Rehighlighting THIS one to emphasize that because the church has defined something as dogmatic does not mean that it was not true before. Dogmas are universal truths even before they are clearly defined.

Yes, i just made a post saying exactly the same thing as the original poster i quoted… why? because no matter how many times you say it, someone ALWAYS finds a way to miss those key distinctions.


#7

In regards to priestly celibacy, Canon 1 of the Synod Statement from the Council of Nicaea (A.D. 315) states:

“If a presbyter marry, let him be removed from his order; but if he commit fornication or adultery, let him be altogether cast out * and put to penance.”

The Council of Nicaea was the first ecumenical council and affirmed many things as traditions and official practices of the Church that had been traditions prior to that.

In any case, priests were forbidden to marry very early in the Church’s history.*


#8

:confused:


#9

Summary to OP:

  1. learn what constitutes doctrine before trying to use “doctrines” against the church
  2. learn the nature of dogma before trying to discuss

That’s the point of my post.


#10

Ok. :thumbsup: I need to air-blast the dust off the motherboard heat-sinks in my brain. :slight_smile:


#11

Hello,

Others have ably answered on the issue of clerical celibacy being a discipline and not a doctrine.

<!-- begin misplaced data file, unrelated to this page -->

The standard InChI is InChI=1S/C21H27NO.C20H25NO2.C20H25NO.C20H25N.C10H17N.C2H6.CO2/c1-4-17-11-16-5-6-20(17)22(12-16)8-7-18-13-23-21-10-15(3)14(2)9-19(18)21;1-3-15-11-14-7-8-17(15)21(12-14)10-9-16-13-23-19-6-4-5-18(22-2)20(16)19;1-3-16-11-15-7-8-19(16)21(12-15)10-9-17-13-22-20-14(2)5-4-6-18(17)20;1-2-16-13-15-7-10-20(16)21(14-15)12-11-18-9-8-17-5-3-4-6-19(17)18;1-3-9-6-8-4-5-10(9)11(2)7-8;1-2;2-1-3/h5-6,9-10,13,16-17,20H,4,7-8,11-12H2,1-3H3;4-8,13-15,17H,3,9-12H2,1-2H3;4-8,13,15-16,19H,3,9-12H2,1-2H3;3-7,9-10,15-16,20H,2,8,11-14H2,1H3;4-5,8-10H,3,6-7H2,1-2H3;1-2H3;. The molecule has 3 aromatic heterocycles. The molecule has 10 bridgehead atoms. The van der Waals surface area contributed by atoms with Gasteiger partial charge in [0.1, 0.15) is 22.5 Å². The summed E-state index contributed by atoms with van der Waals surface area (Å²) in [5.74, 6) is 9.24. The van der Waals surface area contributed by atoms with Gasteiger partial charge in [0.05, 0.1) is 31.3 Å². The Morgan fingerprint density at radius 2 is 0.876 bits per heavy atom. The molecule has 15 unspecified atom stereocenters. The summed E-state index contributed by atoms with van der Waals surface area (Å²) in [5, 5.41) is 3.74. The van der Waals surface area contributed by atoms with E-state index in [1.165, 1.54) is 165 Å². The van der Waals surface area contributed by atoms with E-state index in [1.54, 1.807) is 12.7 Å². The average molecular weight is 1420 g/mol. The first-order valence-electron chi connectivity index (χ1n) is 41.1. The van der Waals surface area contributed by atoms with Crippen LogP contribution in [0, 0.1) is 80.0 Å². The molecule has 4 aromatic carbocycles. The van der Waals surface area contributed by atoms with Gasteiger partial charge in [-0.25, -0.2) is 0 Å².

Why do you think that the teaching on the Assumption has changed?


#12

It’s not quite true that the belief in the assumption has always been around.

The earliest record only dates back to around the 4th or 5th centuray…if I remember right.

A catholic poster on another thread did make the point that the feast of the assumption dates back to the early second century but there is some debate apparently as to whether the feast in question was the feast of the assumption or something similar to the feast of the dormition.


#13

The term “central issues” is ambiguous and fails to communicate with the specificity required for this discussion. Your use of the term as equally descriptive of the Assumption and clerical celibacy means that you have not done very much homework. The Assumption of Mary is a Dogmatic teaching, and will remain part of the Catholic Faith forever, while clerical celibacy is merely a discipline which is potentially subject to change.
I am not aware of any “change of mind” regarding the Assumption, so you will have to specify what you mean before we can make any progress.

Neither. No one changed their mind and no one had anything wrong